Specifically, the “double Irish” involves the use of two corporations located in a country with a low corporate tax rate (Ireland, 12.5 percent) and, as the delicious filling, an offshore corporation in a tax haven such as the Cayman Islands (Google uses Bermuda). So yes, that programmer certainly benefits from his employer’s not paying its “fair share of taxes” — indirectly, because he’s better off working for a company with higher profits, or (quite likely) directly, because his equity stake is significantly more valuable if the company’s after-tax profits are higher.
What about those nurses? Well, if they’re not employees of, say, New York’s Morgan Stanley Children’s Hospital, maybe they work for Partners HealthCare, Massachusetts’s largest medical conglomerate. One major philanthropic supporter of Partners is the Dana Foundation (as in the Dana-Farber Cancer Institute). In 2010, the foundation had about $240 million in investments. Of that, $46 million was in hedge funds, $5.8 million in venture capital, $26 million with private-equity firms, and $58 million in other absolute-return alternative investments. Takes a lot of risky bets to pay all those RNs.
Or assume those nurses worked for Massachusetts’s next-largest hospital group, Caritas Christi, a Catholic chain that a few years ago was nearly bankrupt. In 2010, Caritas was purchased by Cerberus Capital Management, a New York private-equity firm. While many Catholics and medical professionals had concerns about the deal, so far it seems to have rescued the hospitals and preserved their access-to-care philosophy while beginning to improve the quality of treatment in innovative ways (as discussed in Atul Gawande’s August 13 New Yorker article about hospital chains). Even when the financial company in question is named after the three-headed dog that guards the gates of the underworld, Wall Street isn’t so bad for the middle class.
But what about when bankers really do behave badly? In a Washington Post op-ed in July, Warren offered her take on the London interbank-offered-rate (LIBOR) scandal, in which traders at the British bank Barclays colluded to raise or lower the global benchmark interest rate in order to protect their trading positions or profit from them on any given day. (Barclays is the only bank accused so far, but it is almost certain that other banks were complicit.) This is a true scandal, demonstrating a serious breach of trust and requiring some reforms. But Warren goes farther, finding it “clear that many of those who didn’t have a fixer — including consumers, community banks, and credit unions — lost money. Barclays padded its bottom line by taking money from everyone else.”
She is, of course, correct that, when interest rates were pushed higher, consumers’ cost of credit went up, and therefore they “lost.” But while lower interest rates benefit small businesses and mortgage holders, higher interest rates benefit seniors and savers. The effect on smaller commercial banks is even less clear. During the periods when this “Canary Wharf con” depressed interest rates, in fact, millions of Americans with variable-rate home mortgages saw savings. And since there’s no reason to assume the rates were likely to have been, on balance, pushed in one direction or the other, it’s actually impossible to say which American consumers “won” or “lost.” Here, as is true more broadly, not all middle-class Americans are net beneficiaries of “risky bets” and Wall Street practices, but many of them, directly or incidentally, are.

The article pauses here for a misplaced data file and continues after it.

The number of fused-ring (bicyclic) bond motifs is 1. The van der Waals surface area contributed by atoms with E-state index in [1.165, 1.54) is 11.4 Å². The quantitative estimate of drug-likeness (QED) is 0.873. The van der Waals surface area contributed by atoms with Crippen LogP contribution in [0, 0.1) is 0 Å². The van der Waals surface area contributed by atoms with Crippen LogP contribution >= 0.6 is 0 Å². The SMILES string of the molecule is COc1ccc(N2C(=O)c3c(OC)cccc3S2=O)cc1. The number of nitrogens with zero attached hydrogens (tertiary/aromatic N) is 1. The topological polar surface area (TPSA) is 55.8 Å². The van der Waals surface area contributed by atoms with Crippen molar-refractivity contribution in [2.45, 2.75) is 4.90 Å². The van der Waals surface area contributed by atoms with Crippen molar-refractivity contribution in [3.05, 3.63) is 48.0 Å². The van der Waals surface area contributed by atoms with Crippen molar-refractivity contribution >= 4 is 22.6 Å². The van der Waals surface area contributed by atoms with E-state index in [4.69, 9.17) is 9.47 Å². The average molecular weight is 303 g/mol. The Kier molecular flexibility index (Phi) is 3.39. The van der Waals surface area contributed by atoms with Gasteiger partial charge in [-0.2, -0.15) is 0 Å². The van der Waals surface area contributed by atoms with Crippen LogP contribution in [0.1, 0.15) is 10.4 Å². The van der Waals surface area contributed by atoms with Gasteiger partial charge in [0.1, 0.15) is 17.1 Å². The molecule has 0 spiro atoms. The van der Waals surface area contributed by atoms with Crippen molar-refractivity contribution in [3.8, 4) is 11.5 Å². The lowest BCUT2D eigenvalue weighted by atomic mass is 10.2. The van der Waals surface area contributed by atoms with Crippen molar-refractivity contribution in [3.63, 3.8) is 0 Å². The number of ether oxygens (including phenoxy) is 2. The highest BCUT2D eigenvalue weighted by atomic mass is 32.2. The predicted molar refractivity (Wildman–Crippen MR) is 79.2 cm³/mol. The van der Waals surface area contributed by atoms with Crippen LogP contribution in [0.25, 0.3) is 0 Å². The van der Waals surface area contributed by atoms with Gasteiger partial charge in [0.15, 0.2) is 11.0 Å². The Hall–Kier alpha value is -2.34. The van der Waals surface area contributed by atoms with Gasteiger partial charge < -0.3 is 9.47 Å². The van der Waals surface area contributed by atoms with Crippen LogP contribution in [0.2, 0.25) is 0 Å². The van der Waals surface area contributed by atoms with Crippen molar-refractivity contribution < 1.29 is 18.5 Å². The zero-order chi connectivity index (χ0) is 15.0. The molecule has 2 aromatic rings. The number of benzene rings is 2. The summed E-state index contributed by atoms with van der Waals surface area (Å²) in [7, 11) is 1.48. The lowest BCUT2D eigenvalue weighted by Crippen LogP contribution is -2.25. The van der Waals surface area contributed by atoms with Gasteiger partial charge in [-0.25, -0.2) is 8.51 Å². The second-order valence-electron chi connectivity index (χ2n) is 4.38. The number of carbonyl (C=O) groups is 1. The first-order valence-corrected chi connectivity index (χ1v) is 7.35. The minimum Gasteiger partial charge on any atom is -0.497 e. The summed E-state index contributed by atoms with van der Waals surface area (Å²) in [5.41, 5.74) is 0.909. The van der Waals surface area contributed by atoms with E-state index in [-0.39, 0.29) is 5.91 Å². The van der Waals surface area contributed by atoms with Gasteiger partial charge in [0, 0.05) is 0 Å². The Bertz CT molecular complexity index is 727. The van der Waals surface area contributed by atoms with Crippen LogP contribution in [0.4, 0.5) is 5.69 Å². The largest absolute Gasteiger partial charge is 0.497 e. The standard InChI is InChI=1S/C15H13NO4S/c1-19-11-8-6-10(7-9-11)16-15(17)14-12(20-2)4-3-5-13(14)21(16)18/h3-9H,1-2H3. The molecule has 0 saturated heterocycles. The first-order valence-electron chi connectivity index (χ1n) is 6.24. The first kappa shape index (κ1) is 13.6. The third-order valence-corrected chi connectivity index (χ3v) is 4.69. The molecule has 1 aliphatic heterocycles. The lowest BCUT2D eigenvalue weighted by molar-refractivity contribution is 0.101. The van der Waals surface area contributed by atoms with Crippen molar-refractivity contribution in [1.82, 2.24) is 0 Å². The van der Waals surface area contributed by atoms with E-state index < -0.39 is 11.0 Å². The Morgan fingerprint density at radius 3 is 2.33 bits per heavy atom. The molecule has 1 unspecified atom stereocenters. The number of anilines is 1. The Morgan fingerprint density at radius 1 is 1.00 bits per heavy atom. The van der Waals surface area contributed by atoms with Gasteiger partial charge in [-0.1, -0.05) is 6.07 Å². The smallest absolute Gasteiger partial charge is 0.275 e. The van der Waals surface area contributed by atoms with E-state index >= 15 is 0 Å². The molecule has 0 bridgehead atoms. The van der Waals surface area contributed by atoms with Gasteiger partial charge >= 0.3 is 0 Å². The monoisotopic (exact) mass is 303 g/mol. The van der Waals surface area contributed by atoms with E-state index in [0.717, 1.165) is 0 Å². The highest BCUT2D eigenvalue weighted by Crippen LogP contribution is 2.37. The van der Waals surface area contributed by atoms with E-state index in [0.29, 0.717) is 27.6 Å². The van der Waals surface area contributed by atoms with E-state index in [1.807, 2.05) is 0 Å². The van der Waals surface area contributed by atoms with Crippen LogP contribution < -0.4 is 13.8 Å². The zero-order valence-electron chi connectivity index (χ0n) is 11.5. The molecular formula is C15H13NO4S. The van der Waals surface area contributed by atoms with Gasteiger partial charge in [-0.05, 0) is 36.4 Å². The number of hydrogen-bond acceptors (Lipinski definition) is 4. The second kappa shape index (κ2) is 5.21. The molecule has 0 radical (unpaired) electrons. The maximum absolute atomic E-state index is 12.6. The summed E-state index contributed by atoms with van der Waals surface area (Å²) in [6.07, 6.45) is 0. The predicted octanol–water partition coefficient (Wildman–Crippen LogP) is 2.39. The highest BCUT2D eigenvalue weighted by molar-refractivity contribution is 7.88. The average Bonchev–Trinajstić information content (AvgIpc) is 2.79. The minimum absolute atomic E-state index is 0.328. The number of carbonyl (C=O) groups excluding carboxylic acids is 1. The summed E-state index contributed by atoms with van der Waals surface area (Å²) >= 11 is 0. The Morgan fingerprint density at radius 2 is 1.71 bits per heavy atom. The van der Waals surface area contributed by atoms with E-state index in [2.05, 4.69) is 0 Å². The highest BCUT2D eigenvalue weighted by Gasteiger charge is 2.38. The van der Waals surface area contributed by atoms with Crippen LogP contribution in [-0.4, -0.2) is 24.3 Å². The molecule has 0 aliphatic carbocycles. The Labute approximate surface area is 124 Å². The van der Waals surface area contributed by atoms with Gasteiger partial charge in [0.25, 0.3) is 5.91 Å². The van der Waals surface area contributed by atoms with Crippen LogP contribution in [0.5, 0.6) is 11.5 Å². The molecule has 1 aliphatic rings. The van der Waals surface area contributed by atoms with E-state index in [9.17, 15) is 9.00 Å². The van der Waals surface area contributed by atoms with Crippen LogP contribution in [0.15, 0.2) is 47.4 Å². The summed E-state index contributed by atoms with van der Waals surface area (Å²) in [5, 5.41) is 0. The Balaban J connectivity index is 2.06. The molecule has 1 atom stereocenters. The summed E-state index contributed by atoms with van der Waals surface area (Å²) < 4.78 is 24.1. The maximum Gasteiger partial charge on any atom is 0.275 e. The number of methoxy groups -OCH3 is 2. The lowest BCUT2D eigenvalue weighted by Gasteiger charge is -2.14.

Assuming that Warren is not simply ill informed, she is ignoring the benefits that financial innovation provides the middle class. There may be a couple of reasons for this. First, in this political climate, it makes sense even for the Democrat who’s supposed to offer policy solutions for these issues to try to win votes on Main Street by demagoguing Wall Street.
But more important, this view of finance justifies efforts by Professor Warren, President Obama, and other Democrats to commandeer the industry in the name of ordinary Americans. One recent example is the Obama administration’s takeover of subsidized student loans, eliminating the role of private banks. The policy was proposed as a deficit-reduction measure (it will indeed reduce the cost of subsidizing the loans), but other motives are obvious: In her DNC speech, Warren lamented that Americans have “for years” been “fooled by student loans” and concluded that they need government guidance. That is, Warren and Obama envision the federal government not just trying to stabilize and regulate our financial system; they find a moral imperative to tip the scales of the system in favor of what they judge to be the interests of the middle class.
The last time we tried such a thing on a large scale, the federal government encouraged “risky bets” by and for the middle class — mortgages for Americans who previously couldn’t afford to buy a home. Even Elizabeth Warren knows how that worked out.
– Mr. Brennan is a William F. Buckley Fellow at the National Review Institute.